Monday, April 3, 2017

Maasai Project and Sabore's Well


Three years ago, when our current 8th grade class was in the 5th grade, I did a Maasai-based art project with them.  We learned a little about the Maasai culture and created these beautiful and colorful works of art.

I posted a picture of a few of the projects on my Facebook page and later that day a teacher friend of mine responded that it was such a coincidence as in a few weeks a Maasai warrior and tribal elder by the name of Sabore Ole Oyie was going to be visiting her school to talk to the students.  She wanted to know if I would be interested in connecting with him to have him come to talk to the students at SFC.  I jumped at the opportunity and a few weeks later Sabore was at SFC visiting the 5th grade class to talk to them about his culture and a project that he was working on that was near and dear to his heart (more on that in a bit).

Sabore did not come alone.  He came to the school with a woman by the name of Therese Hjelm.  They both work together to raise funds and awareness for a project known as "Sabore's Well."  When Therese came into my classroom and saw the students Maasai project, she fell in love with them and asked if they could take them back to Kenya and use them as artworks in the hallways of the new school they would be building in Sabore's village.  With the excitement and approval of the kids, we gave them their projects and soon they were on a jet plane to Kenya.

Presenting Sabore with an artwork of his very own! 
Sabore showing the students how the warriors can jump.

Since this time, I have stayed in contact with both Therese and Sabore.

Sabore (middle), Therese (right)


Together, Sabore and Therese, have created an organization that brings wells to the Maasai villages in Kenya.  Without wells, women and girls have to walk miles each day to fetch water to bring back to their villages.  It is an arduous task, that can be dangerous with the amount of wild life on their journey.  It also prevents girls from going to school as they don't have time to attend if they spend the majority of their day fetching water.  Sabore and Therese have begun to change this.  They are raising awareness and money to drill wells in these villages as a way to empower the women of the Maasai.  Coinciding with this, they are also in works to create a school in Sabore's village.  Their work is nothing short of remarkable.

When the drill first hit water!!!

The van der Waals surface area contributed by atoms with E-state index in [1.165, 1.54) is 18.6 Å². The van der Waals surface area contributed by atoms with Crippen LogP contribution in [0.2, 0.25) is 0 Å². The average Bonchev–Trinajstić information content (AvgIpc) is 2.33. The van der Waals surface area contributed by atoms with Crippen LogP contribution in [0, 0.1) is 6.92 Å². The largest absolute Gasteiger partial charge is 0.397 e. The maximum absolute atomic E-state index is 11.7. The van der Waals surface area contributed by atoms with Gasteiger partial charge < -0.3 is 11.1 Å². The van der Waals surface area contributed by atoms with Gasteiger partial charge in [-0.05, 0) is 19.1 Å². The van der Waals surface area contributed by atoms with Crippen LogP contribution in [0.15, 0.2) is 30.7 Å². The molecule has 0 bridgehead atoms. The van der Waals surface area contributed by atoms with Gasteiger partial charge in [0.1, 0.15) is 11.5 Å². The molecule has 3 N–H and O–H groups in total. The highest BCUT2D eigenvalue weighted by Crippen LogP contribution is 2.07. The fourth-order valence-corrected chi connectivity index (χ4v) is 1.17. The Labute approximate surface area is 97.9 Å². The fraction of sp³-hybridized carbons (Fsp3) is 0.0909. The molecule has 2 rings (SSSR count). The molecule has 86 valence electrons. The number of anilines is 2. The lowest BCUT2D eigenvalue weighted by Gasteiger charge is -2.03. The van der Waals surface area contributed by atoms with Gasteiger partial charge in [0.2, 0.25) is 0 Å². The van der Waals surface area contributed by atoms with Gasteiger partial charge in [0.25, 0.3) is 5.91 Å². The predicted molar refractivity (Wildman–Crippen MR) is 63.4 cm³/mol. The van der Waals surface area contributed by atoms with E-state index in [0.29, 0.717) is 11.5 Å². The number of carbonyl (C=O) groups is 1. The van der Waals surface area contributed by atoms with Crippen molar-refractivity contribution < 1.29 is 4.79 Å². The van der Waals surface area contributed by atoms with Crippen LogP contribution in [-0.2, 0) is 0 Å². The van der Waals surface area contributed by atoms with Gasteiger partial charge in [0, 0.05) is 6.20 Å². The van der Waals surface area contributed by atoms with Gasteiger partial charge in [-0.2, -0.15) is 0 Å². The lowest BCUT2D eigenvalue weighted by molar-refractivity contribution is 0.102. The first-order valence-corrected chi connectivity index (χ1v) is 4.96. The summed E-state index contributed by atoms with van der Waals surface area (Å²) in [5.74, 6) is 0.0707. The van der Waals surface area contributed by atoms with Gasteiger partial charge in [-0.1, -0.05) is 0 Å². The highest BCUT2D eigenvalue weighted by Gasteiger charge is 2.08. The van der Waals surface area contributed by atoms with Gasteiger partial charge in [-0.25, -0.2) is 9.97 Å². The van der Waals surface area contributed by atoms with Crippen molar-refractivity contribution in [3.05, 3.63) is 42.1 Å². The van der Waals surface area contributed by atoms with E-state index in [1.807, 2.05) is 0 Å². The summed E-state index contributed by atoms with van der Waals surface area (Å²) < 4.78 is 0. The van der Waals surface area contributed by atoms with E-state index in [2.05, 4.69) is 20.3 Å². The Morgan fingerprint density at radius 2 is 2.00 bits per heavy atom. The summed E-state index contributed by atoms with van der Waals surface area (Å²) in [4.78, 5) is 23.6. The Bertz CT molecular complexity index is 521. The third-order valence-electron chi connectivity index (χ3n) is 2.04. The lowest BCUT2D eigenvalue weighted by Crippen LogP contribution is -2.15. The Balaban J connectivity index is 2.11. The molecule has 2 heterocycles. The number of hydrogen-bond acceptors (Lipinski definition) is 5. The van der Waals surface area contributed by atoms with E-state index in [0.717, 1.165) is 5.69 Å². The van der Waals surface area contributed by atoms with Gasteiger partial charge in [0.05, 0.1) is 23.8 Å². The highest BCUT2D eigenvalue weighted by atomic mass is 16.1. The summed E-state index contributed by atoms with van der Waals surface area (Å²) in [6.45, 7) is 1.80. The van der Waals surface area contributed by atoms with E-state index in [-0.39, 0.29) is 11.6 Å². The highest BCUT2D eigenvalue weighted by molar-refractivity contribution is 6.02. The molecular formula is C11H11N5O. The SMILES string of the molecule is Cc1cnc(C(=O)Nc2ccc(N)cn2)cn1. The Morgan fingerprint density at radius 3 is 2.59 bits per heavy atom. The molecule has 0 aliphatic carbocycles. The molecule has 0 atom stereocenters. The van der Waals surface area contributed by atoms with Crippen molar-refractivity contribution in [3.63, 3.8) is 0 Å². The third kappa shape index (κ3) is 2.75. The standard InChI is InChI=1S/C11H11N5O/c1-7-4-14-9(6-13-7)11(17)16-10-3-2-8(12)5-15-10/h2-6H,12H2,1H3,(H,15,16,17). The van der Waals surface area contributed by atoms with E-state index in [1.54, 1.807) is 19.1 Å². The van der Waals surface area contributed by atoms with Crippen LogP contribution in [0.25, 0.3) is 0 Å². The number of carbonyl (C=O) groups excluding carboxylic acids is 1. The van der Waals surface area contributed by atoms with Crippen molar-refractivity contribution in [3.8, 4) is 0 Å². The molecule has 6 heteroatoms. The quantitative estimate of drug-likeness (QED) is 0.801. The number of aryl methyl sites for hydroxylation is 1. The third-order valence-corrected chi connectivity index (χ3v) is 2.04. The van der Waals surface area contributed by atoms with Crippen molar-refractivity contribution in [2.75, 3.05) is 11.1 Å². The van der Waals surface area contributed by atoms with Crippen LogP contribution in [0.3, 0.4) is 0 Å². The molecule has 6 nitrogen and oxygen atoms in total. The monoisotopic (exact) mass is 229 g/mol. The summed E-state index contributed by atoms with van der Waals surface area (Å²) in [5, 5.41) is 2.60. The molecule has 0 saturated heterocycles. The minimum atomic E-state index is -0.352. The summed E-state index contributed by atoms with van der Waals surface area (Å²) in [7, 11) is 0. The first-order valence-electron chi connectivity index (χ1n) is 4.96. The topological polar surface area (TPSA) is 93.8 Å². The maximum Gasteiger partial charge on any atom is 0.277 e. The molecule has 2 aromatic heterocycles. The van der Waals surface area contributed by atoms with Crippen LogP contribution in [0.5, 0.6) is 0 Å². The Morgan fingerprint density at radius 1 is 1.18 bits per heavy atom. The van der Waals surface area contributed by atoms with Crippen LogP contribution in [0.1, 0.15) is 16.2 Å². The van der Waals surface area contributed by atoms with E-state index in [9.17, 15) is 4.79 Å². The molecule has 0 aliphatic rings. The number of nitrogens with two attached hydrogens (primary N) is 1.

Women in Sabore's village collecting water from the well for the first time!

As I began to put together the lesson for the 5th grade class, I went to the Sabore's Well website to look at the current updates on their project.  When the home page loaded,  my heart leapt into my throat.  There on the front page was an artists rendering of the new school that they are going to build in Sabore's village and on the walls in the front of the classroom was the artists rendering of the 5th grade (current 8th grade) class' artworks.  It was amazing to see. See here: Half-way around the world in a small village in Kenya, the students artwork will be hanging.  I could not wait to share this with my students.


In preparation for presenting students with my slideshow on the Maasai, I wanted to find some experts for them to read and I stumbled upon the book, "A Long Walk to Water."  I ordered it and read it in a day (it's a very short book).  I immediately called Mrs. Behrens (5B homeroom teacher) and told her about my discovery and if there was anyway we could collaborate and bring a whole unit to the 5th grade class.  If anyone knows Mrs. Behrens, you will know two things:  She immediately said yes.  And by the next day she had a whole entire unit planned and ready to go for the 5th graders.  She has some amazing things planned for the 5th grade class in the weeks ahead.  I have no doubt that the 5th graders are going to learn so much about the world and themselves in the weeks to come.

Last week, after my presentation on the Maasai, the students had a million questions and we wrote them down on the board.  I told them that I would forward these questions on to Sabore and he would answer them for us (as he told me ahead of time that he would).  Today, while in class with the 5th graders, my phone buzzed and the screen lit up with a picture of Sabore with the message:  "Jambo!"  (meaning hello).  I could not believe the timing.  I told them that I was in class with my 5th grade students and he said, "Let them ask questions to me now."  The students could not believe it!  Here we were half-way around the world conversing by phone through voice/text messaages with a Maasai warrior and elder!!!  The students were soooo excited!  Sabore was kind enough to stay available to do the same thing when the other 5th grade class arrived in my room 20 minutes later.

Sabore and Therese are planning to visit SFC next November when Sabore is back in the United States.  I  have promised the 5th graders that even though they will be in 6th grade by then that I would include them in the discussion with Sabore next year.

I will continue to update you on our journey, as I am sure Mrs. Behrens will do as well.  I encourage all of you to read more about Sabore and Therese and their organization by visiting their website:

If you would like to donate to their amazing organization, you can do so here:

Monday, March 27, 2017

Project Updates: Week of March 27th

4th Grade: